Studying any subject can be difficult, and there’s no exception when it comes to sciences. In fact, education experts say students tend to find it harder to appreciate scientific concepts, which explains the continued abysmal performance pattern in this field.
Jacky Abagwaneza, a graduate from University of Rwanda-Huye Campus, says, mathematics is in every science subject like biology, chemistry and physics, and therefore lacking mathematical understanding means forgetting the dreams of becoming a doctor, pilot, chemist, or any other scientist.
“Some students suffer ‘mathematics phobia’ - a feeling of tension, apprehension or fear about one’s ability to do maths -which subsequently interferes with their performance in science subjects. This anxiety is as a result of the long-held notion by many that the subject is hard to understand’,” she explains.
Professor Blaise TChapunda, the academic director at African Institute for Mathematical Sciences, Kigali, says, a big number of students switch from sciences to arts thinking the latter have little to do with mathematics.
However, he notes that not all science courses have a lot of mathematics.
“Sciences are more fundamentally based on concepts than mathematics and equations. Therefore, it’s possible to pass sciences without mathematics although a many sciences subjects have a lot to do with calculations,” he says.
Educationists speak out
Twaha Kaya, a lecturer at University of Kigali, says, the major cause of students failing pure sciences is because they are always pessimistic about passing these courses.
He says it’s more of a wrong attitude of students who believe that science subjects are hard to pass and that science subjects are too sophisticated for learners.
“Pure sciences in African settings are taught very narrowly, which is different in the West where students have laboratories and do research. They forget that we need people who are going to invent, and science without research and experimentation becomes baseless,” he says.
Erik Skeaf, a teacher at Colorado Rocky Mountain School, USA, says, parents need to talk to the children about the difficulties they face in studying, especially in science courses.
“Many students are taught in abstract terms when at school; so if parents checked their performance and revision at home or at school, they would know where and when to offer the support required,” he says.
Faustin Mutabazi, the chief executive of the Education Consult Bureau, a company that deals in mentoring fresh graduates, agrees that a big role should be played by parents, who having grasped the government’s vision of promoting sciences, ought to encourage their children to go for sciences when they are with them at home.
Citing western countries, he adds that they have managed to excel in the fields of technology and medicine because their students are encouraged to study science courses. “These countries invest heavily in research and even put in place incentives to promote sciences, a thing many developing countries are not yet doing quite well,” says Mutabazi.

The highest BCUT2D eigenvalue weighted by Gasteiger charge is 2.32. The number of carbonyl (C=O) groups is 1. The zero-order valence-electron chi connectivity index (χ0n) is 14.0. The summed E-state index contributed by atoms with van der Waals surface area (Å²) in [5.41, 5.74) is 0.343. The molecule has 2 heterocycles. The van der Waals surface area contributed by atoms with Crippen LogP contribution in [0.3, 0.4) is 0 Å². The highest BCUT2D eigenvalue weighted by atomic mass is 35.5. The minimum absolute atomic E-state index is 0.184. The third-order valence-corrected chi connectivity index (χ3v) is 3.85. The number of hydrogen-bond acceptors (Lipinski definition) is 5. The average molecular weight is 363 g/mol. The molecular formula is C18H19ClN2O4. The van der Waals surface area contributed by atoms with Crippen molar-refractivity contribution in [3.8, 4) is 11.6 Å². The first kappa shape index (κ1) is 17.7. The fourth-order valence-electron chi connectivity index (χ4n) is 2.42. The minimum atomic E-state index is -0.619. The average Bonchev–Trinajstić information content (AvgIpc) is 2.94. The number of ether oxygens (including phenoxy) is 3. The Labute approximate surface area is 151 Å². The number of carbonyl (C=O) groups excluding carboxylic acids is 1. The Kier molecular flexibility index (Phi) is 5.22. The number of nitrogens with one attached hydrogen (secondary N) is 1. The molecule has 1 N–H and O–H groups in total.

Clement Biramahire, the head teacher Nyakabanda Primary School, says, learning sciences requires practicals and expertise in the laboratories, because without that learners deal with many complications, which has a negative long-term effect.
“Many schools lack the necessary instructional materials, which is a big challenge in the context of promoting science courses,” he says.
Biramahire says much as there is no best study method that will work for everyone, every learner needs to determine which study methods work best for them. “If one method doesn’t work for you, try another method.”
Aloysius Muhunde, a student at Technische Universidad Berlin in Germany pursuing aeronautics, says, students are sometimes discouraged from doing sciences since they can hardly find employment after completing their studies.
“Another problem, especially in many African countries, is that students who pursue courses in arts fields such as administration and human resources management, are usually paid more, yet science courses require more in terms of time and resources,” he says.
Adje Kizza, a student at University of Tourism, Technology and Business Studies, says for sciences to be embraced more, teachers at primary school level must be well-trained to nurture pupils at that formative stage.
“Policies like automatic promotion affect the uptake of sciences and therefore they should be revised,” she says.
Education experts are also hopeful that the new competency-based curriculum will encourage more students to take up sciences since one of its core ingredients is to make learning more participatory (learner-centred).